Raul Castro's diplomatic love match with Pope Francis

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Pope Francis and Raul Castro They spoke in Spanish and there was genuine Latin American warmness between the two men.

Last Sunday’s historic 55 minute meeting at the Vatican between the Argentinian Pope Francis and Cuba’s President Raúl Castro marks another step in – as Pope John Paul put it in Havana in 1998 – the island’s ‘openness to the world; and the world openness to Cuba’.

Raúl Castro had already been to the Vatican in 1997 as Minister of Defence in the Cuban delegation lead by his brother and former President Fidel Castro.

This time he found in Pope Francis a caring and trusted diplomatic partner. The Vatican’s aspirations for a peaceful and gradual political transition in Cuba seem to be aligned with Raúl Castro’s domestic and geo-political international strategy.

Both men will meet again – most likely in September – when Pope Francis visits Cuba for the first time. Castro promised – perhaps tongue in cheek - that he would be attending all the masses celebrated by Francis while in Cuba. He spiced up his ‘promise’ with a reminder that he was baptised Catholic and had studied in schools of the Society of Jesus. ‘I’m as Jesuit as the Pope,’ he declared.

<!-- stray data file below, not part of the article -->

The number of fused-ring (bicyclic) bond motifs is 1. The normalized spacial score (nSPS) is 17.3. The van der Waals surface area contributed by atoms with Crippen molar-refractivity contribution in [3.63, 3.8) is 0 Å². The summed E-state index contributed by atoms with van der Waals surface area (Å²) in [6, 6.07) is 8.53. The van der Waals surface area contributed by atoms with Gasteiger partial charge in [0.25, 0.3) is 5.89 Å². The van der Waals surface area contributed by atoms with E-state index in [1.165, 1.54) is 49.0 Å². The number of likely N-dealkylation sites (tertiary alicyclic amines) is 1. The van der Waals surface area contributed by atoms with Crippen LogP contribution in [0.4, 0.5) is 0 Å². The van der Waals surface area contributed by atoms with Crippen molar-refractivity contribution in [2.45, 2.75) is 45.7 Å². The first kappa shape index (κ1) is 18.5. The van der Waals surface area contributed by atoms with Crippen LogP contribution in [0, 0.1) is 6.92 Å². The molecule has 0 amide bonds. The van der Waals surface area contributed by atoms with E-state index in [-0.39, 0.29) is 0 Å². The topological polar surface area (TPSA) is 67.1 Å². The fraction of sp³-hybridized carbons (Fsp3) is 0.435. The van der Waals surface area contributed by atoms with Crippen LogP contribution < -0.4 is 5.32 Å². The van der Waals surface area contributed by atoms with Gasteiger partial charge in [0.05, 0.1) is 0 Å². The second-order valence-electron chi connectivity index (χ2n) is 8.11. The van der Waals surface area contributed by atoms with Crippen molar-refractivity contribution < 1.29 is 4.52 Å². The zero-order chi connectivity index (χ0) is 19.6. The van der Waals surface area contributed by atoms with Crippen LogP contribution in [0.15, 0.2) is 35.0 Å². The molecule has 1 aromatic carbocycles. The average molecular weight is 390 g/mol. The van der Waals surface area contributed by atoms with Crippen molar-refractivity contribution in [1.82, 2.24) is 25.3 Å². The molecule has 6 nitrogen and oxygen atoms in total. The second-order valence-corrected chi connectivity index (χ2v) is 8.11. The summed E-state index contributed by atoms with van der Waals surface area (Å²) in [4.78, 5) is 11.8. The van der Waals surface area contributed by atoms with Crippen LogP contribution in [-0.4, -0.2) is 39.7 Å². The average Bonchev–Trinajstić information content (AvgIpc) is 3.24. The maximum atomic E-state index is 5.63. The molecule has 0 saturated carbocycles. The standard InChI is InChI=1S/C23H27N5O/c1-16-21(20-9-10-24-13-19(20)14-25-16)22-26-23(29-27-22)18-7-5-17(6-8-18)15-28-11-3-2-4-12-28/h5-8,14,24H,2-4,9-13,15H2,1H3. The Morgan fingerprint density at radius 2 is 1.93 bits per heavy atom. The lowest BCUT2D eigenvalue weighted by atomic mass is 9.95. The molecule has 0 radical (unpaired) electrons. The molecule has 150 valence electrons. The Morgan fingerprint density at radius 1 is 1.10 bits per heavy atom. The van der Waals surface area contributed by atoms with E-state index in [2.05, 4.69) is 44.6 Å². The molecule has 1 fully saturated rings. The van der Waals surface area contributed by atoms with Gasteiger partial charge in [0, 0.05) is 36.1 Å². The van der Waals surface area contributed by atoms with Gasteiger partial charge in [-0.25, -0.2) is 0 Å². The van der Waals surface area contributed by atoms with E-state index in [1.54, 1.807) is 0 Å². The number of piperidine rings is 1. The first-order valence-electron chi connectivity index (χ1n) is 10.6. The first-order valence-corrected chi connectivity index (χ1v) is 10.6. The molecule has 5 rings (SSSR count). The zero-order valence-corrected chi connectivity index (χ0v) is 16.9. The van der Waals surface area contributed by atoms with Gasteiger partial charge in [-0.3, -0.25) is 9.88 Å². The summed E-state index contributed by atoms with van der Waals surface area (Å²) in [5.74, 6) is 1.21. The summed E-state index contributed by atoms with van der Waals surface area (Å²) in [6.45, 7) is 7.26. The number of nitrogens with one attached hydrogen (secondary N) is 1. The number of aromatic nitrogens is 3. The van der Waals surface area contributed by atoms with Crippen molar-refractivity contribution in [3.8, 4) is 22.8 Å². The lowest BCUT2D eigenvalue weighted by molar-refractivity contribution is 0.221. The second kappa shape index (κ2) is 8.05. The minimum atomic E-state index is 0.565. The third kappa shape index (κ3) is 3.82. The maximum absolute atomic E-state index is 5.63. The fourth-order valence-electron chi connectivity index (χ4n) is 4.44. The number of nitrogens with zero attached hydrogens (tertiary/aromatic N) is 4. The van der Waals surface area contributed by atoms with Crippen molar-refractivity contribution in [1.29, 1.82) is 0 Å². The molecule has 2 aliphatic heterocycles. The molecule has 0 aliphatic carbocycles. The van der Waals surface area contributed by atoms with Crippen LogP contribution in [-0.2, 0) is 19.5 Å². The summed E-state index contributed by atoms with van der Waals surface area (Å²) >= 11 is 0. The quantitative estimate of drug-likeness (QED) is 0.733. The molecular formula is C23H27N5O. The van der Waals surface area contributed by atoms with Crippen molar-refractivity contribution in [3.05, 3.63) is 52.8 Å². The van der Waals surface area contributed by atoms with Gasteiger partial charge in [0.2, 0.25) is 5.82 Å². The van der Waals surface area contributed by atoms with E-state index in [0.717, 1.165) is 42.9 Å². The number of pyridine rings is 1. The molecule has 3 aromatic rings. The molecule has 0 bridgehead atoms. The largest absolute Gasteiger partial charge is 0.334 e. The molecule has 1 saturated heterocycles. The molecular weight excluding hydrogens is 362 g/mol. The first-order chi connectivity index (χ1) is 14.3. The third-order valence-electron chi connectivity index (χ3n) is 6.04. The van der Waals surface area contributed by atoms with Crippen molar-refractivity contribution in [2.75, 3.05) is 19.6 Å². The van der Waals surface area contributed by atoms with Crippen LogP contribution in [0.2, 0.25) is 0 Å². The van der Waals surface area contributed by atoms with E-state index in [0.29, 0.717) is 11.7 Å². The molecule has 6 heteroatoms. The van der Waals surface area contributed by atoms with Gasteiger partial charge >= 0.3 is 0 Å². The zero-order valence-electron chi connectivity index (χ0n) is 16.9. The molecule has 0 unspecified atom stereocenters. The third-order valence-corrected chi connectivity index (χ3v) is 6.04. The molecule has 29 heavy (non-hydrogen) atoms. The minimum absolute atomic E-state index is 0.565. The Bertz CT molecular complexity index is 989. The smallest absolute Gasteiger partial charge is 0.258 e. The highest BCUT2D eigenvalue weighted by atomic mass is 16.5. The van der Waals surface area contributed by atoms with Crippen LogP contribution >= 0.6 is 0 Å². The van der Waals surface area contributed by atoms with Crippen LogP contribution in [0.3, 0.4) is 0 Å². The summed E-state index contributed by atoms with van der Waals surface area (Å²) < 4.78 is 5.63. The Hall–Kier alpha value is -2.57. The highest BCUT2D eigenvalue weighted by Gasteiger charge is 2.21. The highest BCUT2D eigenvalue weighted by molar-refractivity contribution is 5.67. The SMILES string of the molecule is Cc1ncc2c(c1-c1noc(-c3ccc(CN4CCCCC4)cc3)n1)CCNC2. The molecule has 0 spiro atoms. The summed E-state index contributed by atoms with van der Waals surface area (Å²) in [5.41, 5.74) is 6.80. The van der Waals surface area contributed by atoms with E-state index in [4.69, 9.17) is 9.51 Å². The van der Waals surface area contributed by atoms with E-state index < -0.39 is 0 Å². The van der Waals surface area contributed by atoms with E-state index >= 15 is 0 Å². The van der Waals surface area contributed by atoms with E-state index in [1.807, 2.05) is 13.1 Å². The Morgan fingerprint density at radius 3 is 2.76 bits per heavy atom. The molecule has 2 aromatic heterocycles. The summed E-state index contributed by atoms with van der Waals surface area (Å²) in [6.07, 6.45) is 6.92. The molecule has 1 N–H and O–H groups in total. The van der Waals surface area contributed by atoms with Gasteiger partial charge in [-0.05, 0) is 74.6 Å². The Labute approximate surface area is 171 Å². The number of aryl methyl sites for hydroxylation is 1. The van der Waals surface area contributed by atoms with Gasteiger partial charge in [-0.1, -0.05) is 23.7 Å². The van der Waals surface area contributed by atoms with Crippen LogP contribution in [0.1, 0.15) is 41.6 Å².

Banter aside, the role of Pope Francis in the ending of the last vestige of the Cold War – the Cuban-US hostility – has become fundamental and indispensable. Francis’ active diplomacy has legitimised both ethically and diplomatically. September's pilgrimage of the Pope to Cuba will not only seal the normalisation of the relationship between Washington and Havana that was initiated on 17 December. It will also represent a major boost to national reconciliation among Cubans.

Cuba has hosted two other Popes in the past, John Paul II in 1998 and Benedict in 2012. However it is Francis’ visit that has attracted the greatest enthusiasm among the country's leaders. After all, it is the Argentinean Pope who has given the most direct and clear messages supporting the normalisation of relations with the island.  

Pope Francis’ diplomacy concerning Cuba has two well-defined principles. Washington has to lift its more than 50 year economic embargo against Cuba, and Havana must be open to the fundamentals of democracy: dissent, dialogue and western-style governance.

In the way that Castro has found in the Pope a skilful interlocutor, the Pope has discovered in Castro a political leader able and willing to launch substantial changes in Cuba. Castro – who replaced his brother Fidel in the leadership of the one party government in 2008 – has spoken opening indicating the current model has to change.  

He has spoken of the need to modify the dynamic of the parliament and to decentralise the powers of the executive. Since 2008 Raúl Castro has governed on the basis of one key assessment. That is his conviction that the inability to reform the one-party system and the state economy after the fall of the Soviet Union has alienated the government from the aspirations of many Cubans, especially the youth. Castro regards this as a major threat to the future of country.

Changes to the Cuban model are inevitable, and it is this inevitability that has persuaded the Vatican, especially under the leadership of Pope Francis, to strengthen its role as a mediator and pacifier. And for the Cuban leader. the radical Christian humanism of Francis – a true heir of the Second Vatican Council – has persuaded him that Cuba has today a key historic opportunity.